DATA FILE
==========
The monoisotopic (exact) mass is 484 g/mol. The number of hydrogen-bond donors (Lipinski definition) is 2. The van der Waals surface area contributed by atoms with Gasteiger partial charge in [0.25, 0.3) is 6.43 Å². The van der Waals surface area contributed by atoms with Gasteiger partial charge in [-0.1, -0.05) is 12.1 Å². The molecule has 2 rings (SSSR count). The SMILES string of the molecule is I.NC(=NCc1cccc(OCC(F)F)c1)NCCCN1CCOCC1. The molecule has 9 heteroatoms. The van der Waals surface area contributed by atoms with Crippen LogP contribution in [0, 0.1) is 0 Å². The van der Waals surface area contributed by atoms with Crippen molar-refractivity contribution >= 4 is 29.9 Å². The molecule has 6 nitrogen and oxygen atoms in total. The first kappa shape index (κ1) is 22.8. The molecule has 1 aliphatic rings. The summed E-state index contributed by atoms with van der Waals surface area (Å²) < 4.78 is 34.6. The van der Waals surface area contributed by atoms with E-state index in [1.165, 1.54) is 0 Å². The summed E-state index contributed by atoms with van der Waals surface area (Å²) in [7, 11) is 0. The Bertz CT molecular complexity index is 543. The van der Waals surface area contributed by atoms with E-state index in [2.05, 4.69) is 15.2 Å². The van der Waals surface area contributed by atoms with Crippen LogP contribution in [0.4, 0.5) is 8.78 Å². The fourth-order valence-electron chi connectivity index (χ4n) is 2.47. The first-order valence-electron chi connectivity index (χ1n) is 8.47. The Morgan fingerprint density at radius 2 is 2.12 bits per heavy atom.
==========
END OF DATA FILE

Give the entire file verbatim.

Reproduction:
The monoisotopic (exact) mass is 484 g/mol. The number of hydrogen-bond donors (Lipinski definition) is 2. The van der Waals surface area contributed by atoms with Gasteiger partial charge in [0.25, 0.3) is 6.43 Å². The van der Waals surface area contributed by atoms with Gasteiger partial charge in [-0.1, -0.05) is 12.1 Å². The molecule has 2 rings (SSSR count). The SMILES string of the molecule is I.NC(=NCc1cccc(OCC(F)F)c1)NCCCN1CCOCC1. The molecule has 9 heteroatoms. The van der Waals surface area contributed by atoms with Crippen LogP contribution in [0, 0.1) is 0 Å². The van der Waals surface area contributed by atoms with Crippen molar-refractivity contribution >= 4 is 29.9 Å². The molecule has 6 nitrogen and oxygen atoms in total. The first kappa shape index (κ1) is 22.8. The molecule has 1 aliphatic rings. The summed E-state index contributed by atoms with van der Waals surface area (Å²) < 4.78 is 34.6. The van der Waals surface area contributed by atoms with E-state index in [1.165, 1.54) is 0 Å². The summed E-state index contributed by atoms with van der Waals surface area (Å²) in [7, 11) is 0. The Bertz CT molecular complexity index is 543. The van der Waals surface area contributed by atoms with E-state index in [2.05, 4.69) is 15.2 Å². The van der Waals surface area contributed by atoms with Crippen LogP contribution in [0.4, 0.5) is 8.78 Å². The fourth-order valence-electron chi connectivity index (χ4n) is 2.47. The first-order valence-electron chi connectivity index (χ1n) is 8.47. The Morgan fingerprint density at radius 2 is 2.12 bits per heavy atom.